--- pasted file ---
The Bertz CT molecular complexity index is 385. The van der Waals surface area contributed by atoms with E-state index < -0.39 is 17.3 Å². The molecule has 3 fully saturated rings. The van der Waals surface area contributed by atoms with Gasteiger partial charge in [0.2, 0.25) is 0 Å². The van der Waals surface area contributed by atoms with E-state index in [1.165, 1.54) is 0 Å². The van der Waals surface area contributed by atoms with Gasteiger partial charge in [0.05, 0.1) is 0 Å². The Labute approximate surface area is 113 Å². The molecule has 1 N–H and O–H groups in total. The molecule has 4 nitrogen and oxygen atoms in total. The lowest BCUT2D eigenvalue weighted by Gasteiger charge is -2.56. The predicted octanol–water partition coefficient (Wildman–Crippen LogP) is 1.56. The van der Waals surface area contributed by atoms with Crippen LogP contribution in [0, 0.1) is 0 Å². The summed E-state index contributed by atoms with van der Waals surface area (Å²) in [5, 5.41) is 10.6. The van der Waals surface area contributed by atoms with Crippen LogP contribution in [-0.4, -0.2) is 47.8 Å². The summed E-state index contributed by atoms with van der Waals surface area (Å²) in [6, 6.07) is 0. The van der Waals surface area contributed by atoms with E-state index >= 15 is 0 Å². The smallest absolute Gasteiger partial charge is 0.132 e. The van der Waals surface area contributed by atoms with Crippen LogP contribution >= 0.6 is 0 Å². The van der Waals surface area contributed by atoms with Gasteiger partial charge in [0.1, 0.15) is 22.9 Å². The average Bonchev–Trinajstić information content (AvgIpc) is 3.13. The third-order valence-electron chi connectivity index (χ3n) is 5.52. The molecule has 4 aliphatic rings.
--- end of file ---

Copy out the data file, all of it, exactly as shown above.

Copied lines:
The Bertz CT molecular complexity index is 385. The van der Waals surface area contributed by atoms with E-state index < -0.39 is 17.3 Å². The molecule has 3 fully saturated rings. The van der Waals surface area contributed by atoms with Gasteiger partial charge in [0.2, 0.25) is 0 Å². The van der Waals surface area contributed by atoms with E-state index in [1.165, 1.54) is 0 Å². The van der Waals surface area contributed by atoms with Gasteiger partial charge in [0.05, 0.1) is 0 Å². The Labute approximate surface area is 113 Å². The molecule has 1 N–H and O–H groups in total. The molecule has 4 nitrogen and oxygen atoms in total. The lowest BCUT2D eigenvalue weighted by Gasteiger charge is -2.56. The predicted octanol–water partition coefficient (Wildman–Crippen LogP) is 1.56. The van der Waals surface area contributed by atoms with Crippen LogP contribution in [0, 0.1) is 0 Å². The summed E-state index contributed by atoms with van der Waals surface area (Å²) in [5, 5.41) is 10.6. The van der Waals surface area contributed by atoms with Crippen LogP contribution in [-0.4, -0.2) is 47.8 Å². The summed E-state index contributed by atoms with van der Waals surface area (Å²) in [6, 6.07) is 0. The van der Waals surface area contributed by atoms with E-state index >= 15 is 0 Å². The smallest absolute Gasteiger partial charge is 0.132 e. The van der Waals surface area contributed by atoms with Crippen LogP contribution >= 0.6 is 0 Å². The van der Waals surface area contributed by atoms with Gasteiger partial charge in [0.1, 0.15) is 22.9 Å². The average Bonchev–Trinajstić information content (AvgIpc) is 3.13. The third-order valence-electron chi connectivity index (χ3n) is 5.52. The molecule has 4 aliphatic rings.